On Gandhi’s 150th birth anniversary, telling his story in six languages from the Northeasthttps://indianexpress.com/article/north-east-india/arunachal-pradesh/on-gandhis-150th-birth-anniversary-telling-his-story-in-six-languages-from-the-northeast-6047518/

On Gandhi’s 150th birth anniversary, telling his story in six languages from the Northeast

A children's book on the life of Mahatma Gandhi has been translated into six languages from the Northeast — Adi, Apatani, Miju-Mishmi, Nocte, Nyishi (Arunachal Pradesh) and Bodo (Assam).

The cover of Picture Gandhi, a book for kids by Sandhya Rao, translated into 6 Northeastern languages on the occasion of Mahatma Gandhi’s 150th birth anniversary. Image Courtesy: Tulika Books.

This month Mahatma Gandhi’s story will be told in a range of tribal languages from the Northeast — in Adi, Apatani, Miju-Mishmi, Nocte and Nishi spoken in Arunachal Pradesh, and Bodo from Assam. Six translators took it upon themselves to translate Picture Gandhi, a 2007 biography of Gandhi for kids, published by independent multilingual Chennai-based publishing house, Tulika Books. On October 2, the books were released by CM Pema Khandu at Itanagar’s IG Park on the occassion of the Mahatma’s 150th birth anniversary.

“It’s a picture book, with text, on Gandhiji’s life by author Sandhya Rao. It’s honest, simple and non-preachy,” says Lisa Lomdak, Assistant Professor at the Rajiv Gandhi University in Itanagar. Lomdak, who along with Yameek Bini Lomdak, translated the book into Nyishi-Kamle, says that while these book are crucial because of the subject, they also mark the beginnings of a tradition of translation in Arunachal Pradesh, one of India’s most linguistically diverse states. Five out of six languages Picture Gandhi has been translated to are from Arunachal Pradesh, while one is from Assam (Bodo).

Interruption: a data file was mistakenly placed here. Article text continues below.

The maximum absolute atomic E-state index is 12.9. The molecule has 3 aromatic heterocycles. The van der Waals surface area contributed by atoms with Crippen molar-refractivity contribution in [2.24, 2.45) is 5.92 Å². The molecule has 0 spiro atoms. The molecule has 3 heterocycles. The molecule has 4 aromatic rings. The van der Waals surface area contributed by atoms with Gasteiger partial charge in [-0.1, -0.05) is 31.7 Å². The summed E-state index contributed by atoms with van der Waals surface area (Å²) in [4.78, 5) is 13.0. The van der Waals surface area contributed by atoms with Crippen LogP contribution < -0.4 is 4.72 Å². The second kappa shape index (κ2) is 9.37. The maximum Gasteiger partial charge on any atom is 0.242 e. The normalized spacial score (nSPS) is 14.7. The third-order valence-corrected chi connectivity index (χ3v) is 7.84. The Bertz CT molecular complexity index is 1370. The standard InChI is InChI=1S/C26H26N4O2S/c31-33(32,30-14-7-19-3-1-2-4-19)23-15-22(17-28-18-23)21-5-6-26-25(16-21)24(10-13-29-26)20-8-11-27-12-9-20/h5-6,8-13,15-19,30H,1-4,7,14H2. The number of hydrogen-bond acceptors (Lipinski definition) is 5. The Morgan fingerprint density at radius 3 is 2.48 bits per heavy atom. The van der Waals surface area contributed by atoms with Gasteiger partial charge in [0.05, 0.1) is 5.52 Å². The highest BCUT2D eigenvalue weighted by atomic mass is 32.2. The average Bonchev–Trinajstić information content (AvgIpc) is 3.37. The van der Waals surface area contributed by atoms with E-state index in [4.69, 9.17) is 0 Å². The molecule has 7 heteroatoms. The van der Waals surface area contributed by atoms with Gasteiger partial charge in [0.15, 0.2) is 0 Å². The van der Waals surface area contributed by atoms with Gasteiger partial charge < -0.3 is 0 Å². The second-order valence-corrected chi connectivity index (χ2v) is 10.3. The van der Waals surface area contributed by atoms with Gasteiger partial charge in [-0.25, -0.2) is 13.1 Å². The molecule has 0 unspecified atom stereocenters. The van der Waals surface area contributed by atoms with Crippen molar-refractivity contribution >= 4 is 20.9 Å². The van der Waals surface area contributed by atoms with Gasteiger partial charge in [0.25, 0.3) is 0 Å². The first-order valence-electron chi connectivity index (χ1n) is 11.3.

“Of late, there is an increased encouragement to promote mother tongue in the state. While the government and the local community-based organisations are working towards mother tongue-based education in the school systems, there is still a long way to go,” says Lomdak, “Especially for kids, we do not have literature in their own languages. Most local writers are writing for older readers.” At this juncture, a translation of a book like Picture Gandhi helps, and will even be beneficial to linguistic scholars, according to Lomdak.

The mover behind the project is Sathyanaran Mundayoor, who is famous in Arunchal Pradesh as Uncle ‘Moosa’, for establishing a chain of libraries in the state as part of the Lohit Youth Library Network. “The idea was to promote kids reading in their mother tongues and bring Mahatma Gandhi’s life to the children of different communities of Arunachal Pradesh, in their own languages,” says Mundayoor, who has been working in Arunachal Pradesh for more than three decades. “And while even among different tribal languages, scripts, language patterns differ, the translators hailed from the respective tribes and it was done with support from the local community.”

Advertising

The languages includes: Miju Mishmi (translated by Sokhep Kri, Director, State Gazetteers, Itanagar), Nyishi (translated by Lisa Lomdak, Professor and Yameek bini Lomdak), Apatani (translated by Dr Ngilang Taley, RBTB Hospital), Adi (translated by Tayom Dai) and Nocte (translated by Dr Pakha Tesia, Psychiatrist and Dr Chatoan Tesia) and Bodo (translated by Dr Genuine Narzary).

The translators had to finish the work in two months. It was quite a task since they were translating some words for the first time. “For example, non-violence. And we had to very cautiuous since in Arunchal Pradesh, each tribe feels very passionately about their own language,” says Lomdak.

Tulika Books made their first foray into the Northeast when in 2014 they published two books in Khasi and Miju Mishmi.